After we got settled again and calmed down, the boat was positioned back in place for more battles with these massive beasts, but we only came up with grouper and it was getting tough to keep bait down with the mackerel being thick. Time to head north.
Next stop, the South Shore flats. Still, I sat there puzzled. A good bit of our threads had died and we had no whitebait. Why were we leaving the bridge without bait? I figured I had better just trust the good captain and go on with the plan. The bait of choice would be cut threadfin for snook and reds. Cut bait is something I rarely use but if you’ve read my previous reports, live shrimp with the tails cut off had been catching me redfish, so I figured it may work. Heck, I had been chumming up fish the previous weekend, and knew there were fish in those areas but had gotten no reaction, not even a pop on the water; cut bait couldn’t be any worse.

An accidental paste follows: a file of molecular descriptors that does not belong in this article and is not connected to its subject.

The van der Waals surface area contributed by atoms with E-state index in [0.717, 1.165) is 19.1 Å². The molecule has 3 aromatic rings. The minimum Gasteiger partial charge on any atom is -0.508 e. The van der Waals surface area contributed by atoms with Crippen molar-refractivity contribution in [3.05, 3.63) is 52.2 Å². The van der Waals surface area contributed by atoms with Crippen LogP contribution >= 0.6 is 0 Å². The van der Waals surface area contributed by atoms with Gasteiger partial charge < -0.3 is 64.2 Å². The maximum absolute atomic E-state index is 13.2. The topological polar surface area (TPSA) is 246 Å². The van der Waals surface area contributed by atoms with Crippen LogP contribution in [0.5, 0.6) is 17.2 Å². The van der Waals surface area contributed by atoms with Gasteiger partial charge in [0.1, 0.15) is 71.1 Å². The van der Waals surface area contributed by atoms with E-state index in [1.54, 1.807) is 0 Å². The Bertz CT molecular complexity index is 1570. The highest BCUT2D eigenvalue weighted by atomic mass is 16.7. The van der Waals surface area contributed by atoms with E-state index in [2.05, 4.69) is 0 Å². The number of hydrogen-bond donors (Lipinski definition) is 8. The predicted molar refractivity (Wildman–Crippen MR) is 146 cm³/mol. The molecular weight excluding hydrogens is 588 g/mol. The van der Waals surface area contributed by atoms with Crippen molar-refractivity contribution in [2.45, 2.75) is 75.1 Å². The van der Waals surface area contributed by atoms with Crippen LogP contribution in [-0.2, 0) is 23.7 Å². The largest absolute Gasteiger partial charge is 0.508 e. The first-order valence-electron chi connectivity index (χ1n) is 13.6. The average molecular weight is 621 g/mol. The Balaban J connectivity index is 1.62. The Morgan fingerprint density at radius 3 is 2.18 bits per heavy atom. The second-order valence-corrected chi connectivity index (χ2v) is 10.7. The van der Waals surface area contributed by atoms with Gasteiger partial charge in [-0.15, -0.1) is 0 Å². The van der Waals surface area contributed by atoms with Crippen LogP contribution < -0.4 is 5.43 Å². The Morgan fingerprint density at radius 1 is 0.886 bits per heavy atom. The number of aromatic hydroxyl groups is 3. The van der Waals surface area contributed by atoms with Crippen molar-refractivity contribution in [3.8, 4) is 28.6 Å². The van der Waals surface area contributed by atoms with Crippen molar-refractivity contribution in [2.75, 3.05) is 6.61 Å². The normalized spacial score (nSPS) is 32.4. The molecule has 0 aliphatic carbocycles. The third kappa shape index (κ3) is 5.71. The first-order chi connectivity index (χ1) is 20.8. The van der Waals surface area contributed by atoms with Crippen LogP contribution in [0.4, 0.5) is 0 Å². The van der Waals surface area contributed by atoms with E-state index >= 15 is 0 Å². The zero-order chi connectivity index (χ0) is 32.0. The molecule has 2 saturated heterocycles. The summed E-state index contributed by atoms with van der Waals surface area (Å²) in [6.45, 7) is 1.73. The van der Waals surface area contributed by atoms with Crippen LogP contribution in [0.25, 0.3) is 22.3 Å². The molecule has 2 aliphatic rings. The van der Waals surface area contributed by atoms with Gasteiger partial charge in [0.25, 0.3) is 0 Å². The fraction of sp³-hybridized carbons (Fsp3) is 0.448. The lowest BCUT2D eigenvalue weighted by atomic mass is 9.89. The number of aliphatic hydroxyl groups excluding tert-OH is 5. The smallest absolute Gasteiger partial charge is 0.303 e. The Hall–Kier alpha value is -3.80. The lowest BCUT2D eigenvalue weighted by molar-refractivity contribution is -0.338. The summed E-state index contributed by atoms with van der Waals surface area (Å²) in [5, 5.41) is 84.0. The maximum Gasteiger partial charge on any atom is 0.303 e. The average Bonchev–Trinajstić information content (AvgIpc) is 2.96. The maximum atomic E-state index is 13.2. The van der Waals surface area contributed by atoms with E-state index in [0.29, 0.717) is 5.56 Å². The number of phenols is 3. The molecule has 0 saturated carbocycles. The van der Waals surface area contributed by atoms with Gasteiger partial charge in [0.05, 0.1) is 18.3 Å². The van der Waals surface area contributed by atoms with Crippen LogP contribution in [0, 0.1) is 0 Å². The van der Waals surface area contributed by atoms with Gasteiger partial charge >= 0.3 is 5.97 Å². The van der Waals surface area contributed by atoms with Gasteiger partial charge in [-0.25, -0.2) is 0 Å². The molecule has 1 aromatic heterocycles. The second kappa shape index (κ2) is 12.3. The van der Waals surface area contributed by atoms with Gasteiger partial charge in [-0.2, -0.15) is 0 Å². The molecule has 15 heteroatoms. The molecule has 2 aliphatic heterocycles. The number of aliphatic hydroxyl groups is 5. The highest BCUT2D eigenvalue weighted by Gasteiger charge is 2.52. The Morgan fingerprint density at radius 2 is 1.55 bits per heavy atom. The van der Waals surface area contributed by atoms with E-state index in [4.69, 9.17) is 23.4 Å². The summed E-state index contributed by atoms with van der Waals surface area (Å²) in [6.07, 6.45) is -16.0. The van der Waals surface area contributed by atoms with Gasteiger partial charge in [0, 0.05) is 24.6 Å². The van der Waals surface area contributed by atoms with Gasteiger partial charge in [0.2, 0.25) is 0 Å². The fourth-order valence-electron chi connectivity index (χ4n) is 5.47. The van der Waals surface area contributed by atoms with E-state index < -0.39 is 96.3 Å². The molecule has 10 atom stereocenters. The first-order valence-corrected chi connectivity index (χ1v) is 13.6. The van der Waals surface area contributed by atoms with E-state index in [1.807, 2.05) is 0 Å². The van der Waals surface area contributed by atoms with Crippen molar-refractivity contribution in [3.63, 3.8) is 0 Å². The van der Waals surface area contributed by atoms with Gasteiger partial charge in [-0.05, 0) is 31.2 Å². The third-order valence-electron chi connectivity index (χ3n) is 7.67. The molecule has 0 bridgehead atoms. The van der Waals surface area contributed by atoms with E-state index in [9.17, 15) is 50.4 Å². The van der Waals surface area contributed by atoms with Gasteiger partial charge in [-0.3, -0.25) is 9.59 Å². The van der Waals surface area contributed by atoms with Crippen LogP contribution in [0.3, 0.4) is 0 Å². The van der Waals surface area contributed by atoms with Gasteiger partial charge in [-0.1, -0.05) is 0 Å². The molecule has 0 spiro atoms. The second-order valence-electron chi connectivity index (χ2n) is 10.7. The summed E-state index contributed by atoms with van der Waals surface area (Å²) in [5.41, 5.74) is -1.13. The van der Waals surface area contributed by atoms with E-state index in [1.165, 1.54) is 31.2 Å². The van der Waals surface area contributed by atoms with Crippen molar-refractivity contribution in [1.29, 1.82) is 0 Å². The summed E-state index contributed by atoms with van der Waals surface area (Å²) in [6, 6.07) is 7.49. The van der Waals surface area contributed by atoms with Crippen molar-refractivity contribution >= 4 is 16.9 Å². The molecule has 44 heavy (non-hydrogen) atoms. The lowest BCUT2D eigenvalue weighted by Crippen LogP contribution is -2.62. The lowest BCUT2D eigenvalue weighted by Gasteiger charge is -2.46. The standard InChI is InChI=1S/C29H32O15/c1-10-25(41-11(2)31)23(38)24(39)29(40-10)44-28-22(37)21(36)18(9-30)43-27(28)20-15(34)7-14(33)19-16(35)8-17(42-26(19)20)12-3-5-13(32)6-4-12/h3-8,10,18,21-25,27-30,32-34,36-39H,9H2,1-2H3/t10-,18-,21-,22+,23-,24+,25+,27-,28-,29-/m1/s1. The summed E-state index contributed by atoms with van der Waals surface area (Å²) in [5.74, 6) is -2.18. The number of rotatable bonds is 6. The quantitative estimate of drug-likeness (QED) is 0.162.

A deep trough surrounded by mangrove lines was where the power pole was laid down next. Snook were the target. They were there, running up and down the groves, which was a great sight, as I had not seen a snook in months. After about an hour of using said cut bait and a few lost snook, the crew kept on rolling to the next spot, while at the same time, scouting other areas. Getting a snook to the boat was just not going to happen with the timeframe we had.
Our final destination was very skinny water loaded with oyster bars. This was an area I had luck with before, and today the mullet were present. Again using the cut bait we staked out the area and went to work. The reason I am not a big fan of using cut bait, is that patience is the key, and there was not enough beer to keep me very patient. Persistence paid off though, and reds were landed by us all, some of decent size. The wind picked up pretty hard and after the frustration of numerous wind knots and tangles we decided to call it a day. Everyone was beat up, but content.
I had a great time with the guys from Shamrock Charters, and with three out of the four of us being of Irish descent, including myself, we may have had a little luck on our side, and, of course skill. A big thanks goes out to Tom from Tech Branch and Shamrock charters.
Now if I could only get all these threadfin scales off of me…